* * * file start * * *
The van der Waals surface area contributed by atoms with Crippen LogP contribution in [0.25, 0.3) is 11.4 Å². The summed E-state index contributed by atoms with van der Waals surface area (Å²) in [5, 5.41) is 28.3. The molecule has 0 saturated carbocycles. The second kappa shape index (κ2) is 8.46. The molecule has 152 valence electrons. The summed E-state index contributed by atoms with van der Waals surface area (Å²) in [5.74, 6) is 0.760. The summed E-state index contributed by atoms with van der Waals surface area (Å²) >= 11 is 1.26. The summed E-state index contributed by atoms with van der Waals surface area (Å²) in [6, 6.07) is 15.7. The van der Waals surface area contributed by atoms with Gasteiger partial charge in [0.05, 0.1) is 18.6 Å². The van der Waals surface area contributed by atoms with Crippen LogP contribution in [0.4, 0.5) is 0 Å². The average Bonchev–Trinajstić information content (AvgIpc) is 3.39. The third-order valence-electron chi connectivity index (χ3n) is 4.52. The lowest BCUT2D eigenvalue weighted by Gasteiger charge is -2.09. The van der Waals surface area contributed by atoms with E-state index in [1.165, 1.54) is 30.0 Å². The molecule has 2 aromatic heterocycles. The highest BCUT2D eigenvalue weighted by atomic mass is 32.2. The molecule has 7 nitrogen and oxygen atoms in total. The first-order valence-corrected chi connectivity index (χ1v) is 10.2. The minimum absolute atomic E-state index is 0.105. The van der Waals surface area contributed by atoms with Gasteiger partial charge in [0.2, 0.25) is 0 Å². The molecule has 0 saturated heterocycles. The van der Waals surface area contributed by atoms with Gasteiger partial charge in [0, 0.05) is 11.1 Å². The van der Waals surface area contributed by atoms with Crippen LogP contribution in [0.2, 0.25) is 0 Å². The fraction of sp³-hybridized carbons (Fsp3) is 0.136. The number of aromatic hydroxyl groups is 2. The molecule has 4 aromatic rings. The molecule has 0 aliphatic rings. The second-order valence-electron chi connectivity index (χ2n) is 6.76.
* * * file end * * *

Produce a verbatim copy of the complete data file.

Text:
The van der Waals surface area contributed by atoms with Crippen LogP contribution in [0.25, 0.3) is 11.4 Å². The summed E-state index contributed by atoms with van der Waals surface area (Å²) in [5, 5.41) is 28.3. The molecule has 0 saturated carbocycles. The second kappa shape index (κ2) is 8.46. The molecule has 152 valence electrons. The summed E-state index contributed by atoms with van der Waals surface area (Å²) in [5.74, 6) is 0.760. The summed E-state index contributed by atoms with van der Waals surface area (Å²) >= 11 is 1.26. The summed E-state index contributed by atoms with van der Waals surface area (Å²) in [6, 6.07) is 15.7. The van der Waals surface area contributed by atoms with Gasteiger partial charge in [0.05, 0.1) is 18.6 Å². The van der Waals surface area contributed by atoms with Crippen LogP contribution in [0.4, 0.5) is 0 Å². The average Bonchev–Trinajstić information content (AvgIpc) is 3.39. The third-order valence-electron chi connectivity index (χ3n) is 4.52. The lowest BCUT2D eigenvalue weighted by Gasteiger charge is -2.09. The van der Waals surface area contributed by atoms with E-state index in [1.165, 1.54) is 30.0 Å². The molecule has 2 aromatic heterocycles. The highest BCUT2D eigenvalue weighted by atomic mass is 32.2. The molecule has 7 nitrogen and oxygen atoms in total. The first-order valence-corrected chi connectivity index (χ1v) is 10.2. The minimum absolute atomic E-state index is 0.105. The van der Waals surface area contributed by atoms with Gasteiger partial charge in [0.2, 0.25) is 0 Å². The molecule has 0 saturated heterocycles. The van der Waals surface area contributed by atoms with Gasteiger partial charge in [0, 0.05) is 11.1 Å². The van der Waals surface area contributed by atoms with Crippen LogP contribution in [0.2, 0.25) is 0 Å². The fraction of sp³-hybridized carbons (Fsp3) is 0.136. The number of aromatic hydroxyl groups is 2. The molecule has 4 aromatic rings. The molecule has 0 aliphatic rings. The second-order valence-electron chi connectivity index (χ2n) is 6.76.